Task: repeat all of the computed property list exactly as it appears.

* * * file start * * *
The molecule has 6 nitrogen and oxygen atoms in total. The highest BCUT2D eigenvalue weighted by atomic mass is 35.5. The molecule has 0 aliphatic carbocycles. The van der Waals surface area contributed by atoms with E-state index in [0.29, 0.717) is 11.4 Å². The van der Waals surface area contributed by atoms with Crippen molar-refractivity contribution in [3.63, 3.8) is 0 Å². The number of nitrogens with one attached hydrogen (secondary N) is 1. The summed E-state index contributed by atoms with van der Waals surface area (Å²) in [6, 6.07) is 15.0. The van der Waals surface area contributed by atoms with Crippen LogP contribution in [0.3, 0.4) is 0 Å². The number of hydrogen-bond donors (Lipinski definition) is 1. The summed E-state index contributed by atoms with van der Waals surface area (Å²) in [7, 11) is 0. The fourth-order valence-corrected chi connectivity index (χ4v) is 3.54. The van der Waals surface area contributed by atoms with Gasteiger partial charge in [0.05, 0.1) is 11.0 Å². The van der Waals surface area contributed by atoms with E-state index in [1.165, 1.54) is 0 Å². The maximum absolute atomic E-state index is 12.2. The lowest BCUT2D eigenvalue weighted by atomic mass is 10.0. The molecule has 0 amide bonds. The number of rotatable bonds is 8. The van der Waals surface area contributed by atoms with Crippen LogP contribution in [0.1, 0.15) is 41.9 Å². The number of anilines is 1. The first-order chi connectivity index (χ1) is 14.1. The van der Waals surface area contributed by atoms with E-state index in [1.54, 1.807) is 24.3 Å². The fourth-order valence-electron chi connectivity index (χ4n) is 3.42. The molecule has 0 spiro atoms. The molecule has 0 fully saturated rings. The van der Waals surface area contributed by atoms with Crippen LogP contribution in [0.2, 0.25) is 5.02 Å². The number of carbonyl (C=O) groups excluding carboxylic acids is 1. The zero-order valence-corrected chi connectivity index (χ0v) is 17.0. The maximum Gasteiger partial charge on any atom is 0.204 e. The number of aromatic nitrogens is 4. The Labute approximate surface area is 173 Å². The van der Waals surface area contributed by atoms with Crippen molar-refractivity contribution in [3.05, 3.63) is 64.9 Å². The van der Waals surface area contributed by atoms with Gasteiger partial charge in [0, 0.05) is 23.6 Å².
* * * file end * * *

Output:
The molecule has 6 nitrogen and oxygen atoms in total. The highest BCUT2D eigenvalue weighted by atomic mass is 35.5. The molecule has 0 aliphatic carbocycles. The van der Waals surface area contributed by atoms with E-state index in [0.29, 0.717) is 11.4 Å². The van der Waals surface area contributed by atoms with Crippen molar-refractivity contribution in [3.63, 3.8) is 0 Å². The number of nitrogens with one attached hydrogen (secondary N) is 1. The summed E-state index contributed by atoms with van der Waals surface area (Å²) in [6, 6.07) is 15.0. The van der Waals surface area contributed by atoms with Crippen LogP contribution in [0.3, 0.4) is 0 Å². The number of hydrogen-bond donors (Lipinski definition) is 1. The summed E-state index contributed by atoms with van der Waals surface area (Å²) in [7, 11) is 0. The fourth-order valence-corrected chi connectivity index (χ4v) is 3.54. The van der Waals surface area contributed by atoms with Gasteiger partial charge in [0.05, 0.1) is 11.0 Å². The van der Waals surface area contributed by atoms with E-state index in [1.165, 1.54) is 0 Å². The maximum absolute atomic E-state index is 12.2. The lowest BCUT2D eigenvalue weighted by atomic mass is 10.0. The molecule has 0 amide bonds. The number of rotatable bonds is 8. The van der Waals surface area contributed by atoms with Crippen LogP contribution in [0.1, 0.15) is 41.9 Å². The number of anilines is 1. The first-order chi connectivity index (χ1) is 14.1. The van der Waals surface area contributed by atoms with E-state index in [1.54, 1.807) is 24.3 Å². The fourth-order valence-electron chi connectivity index (χ4n) is 3.42. The molecule has 0 spiro atoms. The molecule has 0 fully saturated rings. The van der Waals surface area contributed by atoms with Crippen LogP contribution in [0.2, 0.25) is 5.02 Å². The number of carbonyl (C=O) groups excluding carboxylic acids is 1. The zero-order valence-corrected chi connectivity index (χ0v) is 17.0. The maximum Gasteiger partial charge on any atom is 0.204 e. The number of aromatic nitrogens is 4. The Labute approximate surface area is 173 Å². The van der Waals surface area contributed by atoms with Crippen molar-refractivity contribution in [3.05, 3.63) is 64.9 Å². The van der Waals surface area contributed by atoms with Gasteiger partial charge in [0, 0.05) is 23.6 Å².